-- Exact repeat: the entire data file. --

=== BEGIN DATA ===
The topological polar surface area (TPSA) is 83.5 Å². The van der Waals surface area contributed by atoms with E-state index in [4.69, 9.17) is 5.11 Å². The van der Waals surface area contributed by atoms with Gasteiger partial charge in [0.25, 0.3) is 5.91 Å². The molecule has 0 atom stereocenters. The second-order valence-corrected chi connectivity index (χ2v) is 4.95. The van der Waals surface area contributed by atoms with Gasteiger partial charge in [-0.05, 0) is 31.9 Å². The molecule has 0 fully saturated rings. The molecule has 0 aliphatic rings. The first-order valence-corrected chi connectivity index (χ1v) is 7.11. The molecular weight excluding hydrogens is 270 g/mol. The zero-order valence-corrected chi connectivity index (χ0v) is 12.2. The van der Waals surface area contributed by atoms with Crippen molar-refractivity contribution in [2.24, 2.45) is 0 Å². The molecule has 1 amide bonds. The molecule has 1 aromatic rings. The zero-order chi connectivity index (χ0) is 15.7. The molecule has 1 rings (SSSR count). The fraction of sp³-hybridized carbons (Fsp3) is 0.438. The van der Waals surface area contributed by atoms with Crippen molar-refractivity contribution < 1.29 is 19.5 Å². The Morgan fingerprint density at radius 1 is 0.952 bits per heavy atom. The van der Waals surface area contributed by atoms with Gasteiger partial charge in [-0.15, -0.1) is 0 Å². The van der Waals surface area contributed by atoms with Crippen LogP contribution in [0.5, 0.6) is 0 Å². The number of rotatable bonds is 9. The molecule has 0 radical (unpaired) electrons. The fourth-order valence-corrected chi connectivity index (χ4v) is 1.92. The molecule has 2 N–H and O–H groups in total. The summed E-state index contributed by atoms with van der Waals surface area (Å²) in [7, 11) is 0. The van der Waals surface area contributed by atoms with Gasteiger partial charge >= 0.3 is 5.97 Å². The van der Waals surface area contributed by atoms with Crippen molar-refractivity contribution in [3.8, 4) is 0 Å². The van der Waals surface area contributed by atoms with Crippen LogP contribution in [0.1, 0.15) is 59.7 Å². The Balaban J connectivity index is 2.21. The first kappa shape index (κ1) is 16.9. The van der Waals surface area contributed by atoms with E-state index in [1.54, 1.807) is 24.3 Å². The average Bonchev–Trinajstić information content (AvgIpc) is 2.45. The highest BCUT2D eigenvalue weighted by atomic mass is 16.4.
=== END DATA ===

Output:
The topological polar surface area (TPSA) is 83.5 Å². The van der Waals surface area contributed by atoms with E-state index in [4.69, 9.17) is 5.11 Å². The van der Waals surface area contributed by atoms with Gasteiger partial charge in [0.25, 0.3) is 5.91 Å². The molecule has 0 atom stereocenters. The second-order valence-corrected chi connectivity index (χ2v) is 4.95. The van der Waals surface area contributed by atoms with Gasteiger partial charge in [-0.05, 0) is 31.9 Å². The molecule has 0 fully saturated rings. The molecule has 0 aliphatic rings. The first-order valence-corrected chi connectivity index (χ1v) is 7.11. The molecular weight excluding hydrogens is 270 g/mol. The zero-order valence-corrected chi connectivity index (χ0v) is 12.2. The van der Waals surface area contributed by atoms with Crippen molar-refractivity contribution in [2.24, 2.45) is 0 Å². The molecule has 1 amide bonds. The molecule has 1 aromatic rings. The zero-order chi connectivity index (χ0) is 15.7. The molecule has 1 rings (SSSR count). The fraction of sp³-hybridized carbons (Fsp3) is 0.438. The van der Waals surface area contributed by atoms with Crippen molar-refractivity contribution < 1.29 is 19.5 Å². The Morgan fingerprint density at radius 1 is 0.952 bits per heavy atom. The van der Waals surface area contributed by atoms with Gasteiger partial charge in [-0.15, -0.1) is 0 Å². The van der Waals surface area contributed by atoms with Crippen LogP contribution in [0.5, 0.6) is 0 Å². The number of rotatable bonds is 9. The molecule has 0 radical (unpaired) electrons. The fourth-order valence-corrected chi connectivity index (χ4v) is 1.92. The molecule has 2 N–H and O–H groups in total. The summed E-state index contributed by atoms with van der Waals surface area (Å²) in [7, 11) is 0. The van der Waals surface area contributed by atoms with Gasteiger partial charge >= 0.3 is 5.97 Å². The van der Waals surface area contributed by atoms with Crippen molar-refractivity contribution in [3.8, 4) is 0 Å². The van der Waals surface area contributed by atoms with Crippen LogP contribution in [0.1, 0.15) is 59.7 Å². The Balaban J connectivity index is 2.21. The first kappa shape index (κ1) is 16.9. The van der Waals surface area contributed by atoms with E-state index in [1.54, 1.807) is 24.3 Å². The average Bonchev–Trinajstić information content (AvgIpc) is 2.45. The highest BCUT2D eigenvalue weighted by atomic mass is 16.4.